Crescent moon began to hover over Lake Ponchartrain. Crescent City couldn’t settle down. It awaited a bombshell, a bold chartreuse, a legendary star ascending her own sky. Soon, Basin Street blues would penetrate every Big Easy resident who had a soft spot for pussycat tragedy.
“Honey, do you know where you are?” Sgt. Miller said. “Do you know your name?”
Tears gave a response that words could never offer. She didn’t know anything except what they told her: Mommy was dead and Daddy had been called. What would Daddy say or do when he found out Mommy’s boyfriend had killed himself and her mother by driving too fast on Highway 90 and slamming into the back of a tractor-trailer?
Imagine you’re three years old—“I’ll be four in six months” you say when you find the words behind the sobs—and enjoying a ride in a sleek 1966 Buick Electra that looked like a hearse but felt as comfortable and as safe as Daddy’s lap. And when you realize people died in that car, you know the “hearse” comparison is apt. But you’re three years old. You can’t think that deeply yet. You can’t think about anything but all the blood and the broken glass and your two older brothers scared and scarred and mute in their confusion. Your little pigtails have frayed. Your smile has curled into fear. And you have a cut on your forehead that will endear someone to you—someone who will appreciate your survival.
You’ll do everything to try not to become like Mommy. But those beauty pageants and film role offers will come to you anyhow. No one can ignore your beauty. When you look in the mirror, though, you don’t see your mother. You don’t have her bleach-blonde locks or her snow-white skin. You don’t even share a name, and your brown eyes aren’t enough to bond you in this tragedy. But your father. Oh, bless you, Mickey, for your Hungarian birth. You want to be like Mr. Universe: brawny, passionate, and a laugh that doesn’t need a punchline for you to amaze those around you. You want to travel the world, befitting your gypsy blood, but you don’t want to go anywhere.
“When’s Mommy coming back?” you say to Daddy, who has taken charge of you and your siblings. Your stepmother nudges in and tries to explain the facts of life in this regard, but you’re not having any of it. You fly into a rage and you break things and you exhaust yourself so much that hours later, you find yourself tucked into a blanket nest—but no mother bird will return to feed you. You’ll have to adjust to your new family and all that it can provide. It won’t be easy. It will take you to places you don’t want to go. But you must go. You must face forward and travel that way. Mommy would want that for you.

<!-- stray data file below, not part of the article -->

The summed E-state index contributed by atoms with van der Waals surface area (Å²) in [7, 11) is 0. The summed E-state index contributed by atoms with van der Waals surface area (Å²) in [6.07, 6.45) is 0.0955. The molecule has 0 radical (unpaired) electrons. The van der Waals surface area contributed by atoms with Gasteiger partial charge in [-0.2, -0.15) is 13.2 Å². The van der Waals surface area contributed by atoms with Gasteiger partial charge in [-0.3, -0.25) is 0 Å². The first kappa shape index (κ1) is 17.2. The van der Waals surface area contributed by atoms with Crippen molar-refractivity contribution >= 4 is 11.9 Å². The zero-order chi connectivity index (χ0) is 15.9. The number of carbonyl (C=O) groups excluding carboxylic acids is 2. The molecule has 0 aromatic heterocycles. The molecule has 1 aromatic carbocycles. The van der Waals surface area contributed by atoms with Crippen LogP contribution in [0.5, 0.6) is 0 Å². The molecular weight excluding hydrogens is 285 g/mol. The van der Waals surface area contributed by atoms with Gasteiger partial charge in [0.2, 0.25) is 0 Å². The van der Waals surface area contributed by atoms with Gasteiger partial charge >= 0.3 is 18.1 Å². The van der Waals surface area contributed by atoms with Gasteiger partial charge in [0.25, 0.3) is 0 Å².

One day, while loafing around the house while everyone’s in the swimming pool, you see Mommy on a magazine cover. At least, she looks like Mommy. But you don’t recognize her name and you don’t know how to express how this cover makes you feel. Except to tear the magazine into pieces. As you grow older, you can’t seem to recall seeing Mommy in anything but boxes: magazine covers, movie posters, and that ornate casket that enclosed her for eternity. Where is she now? In your heart? In your own roles? In words you speak as someone else? But who could have put them there?
Daddy is proud of you for becoming a TV star. He can watch you every week and feel like you’re nearby. He doesn’t talk about Mommy. He doesn’t compare. You’re his little girl. What you do is because of who you are in your own right, not because you have famous parents.
“Be strong. Be happy. Make a difference,” Daddy said. “You can’t listen to what anyone says about you. Well, except for me, but you know what I’m going to tell you. You have to do what feels right to you. It’s your life. Make the best choices for it. Do what you love. If you don’t love what you do, do something else. You can make a mark on this world in so many ways. Don’t let anyone dictate that you have to do it on TV or in a movie or in some beauty setting. Your beauty is inside.”
You danced around the edges of fame because you saw what it did to your parents: their divorce, her death, his regrets. But you made a promise to yourself to work hard at whatever you did and to never let alone walk away without trying to make things work. You didn’t want to keep anyone from his or her true calling or passion, but you didn’t want it to be a unilateral decision. It had to be mutual or a compromise. And if you felt someone slipping away, you wanted to try to do something good before that connection ended.
That’s why when you started your fifth season on Law & Order: Special Victims Unit, you asked your father if he wanted to make one final TV appearance. You felt a special thrill through every inch of your skin when you shared a scene with him. He played a grandfather who witnessed a horrible assault in the subway. You spoke to him. With him. Father and daughter. Witness and detective. And when you watch the episode with him the night it aired, you gave his hand a harder squeeze when his name appeared on screen: Mickey Hargitay.
“You’ve really made something of yourself, Mariska,” he said.
“Did you expect something else, Daddy?” you said.
No. He expected you to achieve what you set out to achieve. And you did. And that little reminder on your forehead speaks about what you survived and what you had to leave behind—including your mother, Jayne Mansfield, and what she represented—to get where you are now. You can’t hide from it. It’s a badge of pride, of honor, of a life well lived.
Keep living it. If not for your mother, then for your father. You might still be Miss Universe yet.